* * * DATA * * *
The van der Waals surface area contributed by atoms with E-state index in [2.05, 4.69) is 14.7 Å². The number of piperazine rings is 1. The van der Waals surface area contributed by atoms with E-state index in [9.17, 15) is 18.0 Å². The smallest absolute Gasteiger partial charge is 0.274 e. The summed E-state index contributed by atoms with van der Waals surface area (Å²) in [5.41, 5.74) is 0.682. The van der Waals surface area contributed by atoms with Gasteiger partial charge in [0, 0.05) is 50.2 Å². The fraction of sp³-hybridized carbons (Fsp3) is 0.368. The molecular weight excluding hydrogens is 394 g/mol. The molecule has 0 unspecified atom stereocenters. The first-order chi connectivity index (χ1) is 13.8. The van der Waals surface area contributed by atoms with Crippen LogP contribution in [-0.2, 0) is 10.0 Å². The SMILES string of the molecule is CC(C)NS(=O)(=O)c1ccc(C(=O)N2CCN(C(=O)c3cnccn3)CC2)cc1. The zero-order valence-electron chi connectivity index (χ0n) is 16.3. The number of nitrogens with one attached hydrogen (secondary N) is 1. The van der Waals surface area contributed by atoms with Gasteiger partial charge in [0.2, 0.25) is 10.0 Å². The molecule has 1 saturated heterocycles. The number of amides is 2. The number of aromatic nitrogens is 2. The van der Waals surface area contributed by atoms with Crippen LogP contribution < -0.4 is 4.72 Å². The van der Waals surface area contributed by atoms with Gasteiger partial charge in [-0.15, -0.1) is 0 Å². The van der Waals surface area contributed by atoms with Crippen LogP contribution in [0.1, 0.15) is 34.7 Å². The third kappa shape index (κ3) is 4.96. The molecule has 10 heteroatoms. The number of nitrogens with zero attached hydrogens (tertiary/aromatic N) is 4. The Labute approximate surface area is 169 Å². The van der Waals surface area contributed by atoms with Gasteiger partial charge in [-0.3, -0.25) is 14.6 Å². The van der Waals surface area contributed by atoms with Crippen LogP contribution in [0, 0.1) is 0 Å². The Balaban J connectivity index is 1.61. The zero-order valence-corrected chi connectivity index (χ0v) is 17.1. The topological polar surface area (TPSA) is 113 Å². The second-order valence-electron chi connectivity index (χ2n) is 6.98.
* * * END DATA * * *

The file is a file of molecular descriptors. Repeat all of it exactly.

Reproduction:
The van der Waals surface area contributed by atoms with E-state index in [2.05, 4.69) is 14.7 Å². The number of piperazine rings is 1. The van der Waals surface area contributed by atoms with E-state index in [9.17, 15) is 18.0 Å². The smallest absolute Gasteiger partial charge is 0.274 e. The summed E-state index contributed by atoms with van der Waals surface area (Å²) in [5.41, 5.74) is 0.682. The van der Waals surface area contributed by atoms with Gasteiger partial charge in [0, 0.05) is 50.2 Å². The fraction of sp³-hybridized carbons (Fsp3) is 0.368. The molecular weight excluding hydrogens is 394 g/mol. The molecule has 0 unspecified atom stereocenters. The first-order chi connectivity index (χ1) is 13.8. The van der Waals surface area contributed by atoms with Crippen LogP contribution in [-0.2, 0) is 10.0 Å². The SMILES string of the molecule is CC(C)NS(=O)(=O)c1ccc(C(=O)N2CCN(C(=O)c3cnccn3)CC2)cc1. The zero-order valence-electron chi connectivity index (χ0n) is 16.3. The number of nitrogens with one attached hydrogen (secondary N) is 1. The van der Waals surface area contributed by atoms with Gasteiger partial charge in [0.2, 0.25) is 10.0 Å². The molecule has 1 saturated heterocycles. The number of amides is 2. The number of aromatic nitrogens is 2. The van der Waals surface area contributed by atoms with Crippen LogP contribution < -0.4 is 4.72 Å². The van der Waals surface area contributed by atoms with Gasteiger partial charge in [-0.15, -0.1) is 0 Å². The van der Waals surface area contributed by atoms with Crippen LogP contribution in [0.1, 0.15) is 34.7 Å². The third kappa shape index (κ3) is 4.96. The molecule has 10 heteroatoms. The number of nitrogens with zero attached hydrogens (tertiary/aromatic N) is 4. The Labute approximate surface area is 169 Å². The van der Waals surface area contributed by atoms with Gasteiger partial charge in [-0.3, -0.25) is 14.6 Å². The van der Waals surface area contributed by atoms with Crippen LogP contribution in [0, 0.1) is 0 Å². The Balaban J connectivity index is 1.61. The zero-order valence-corrected chi connectivity index (χ0v) is 17.1. The topological polar surface area (TPSA) is 113 Å². The second-order valence-electron chi connectivity index (χ2n) is 6.98.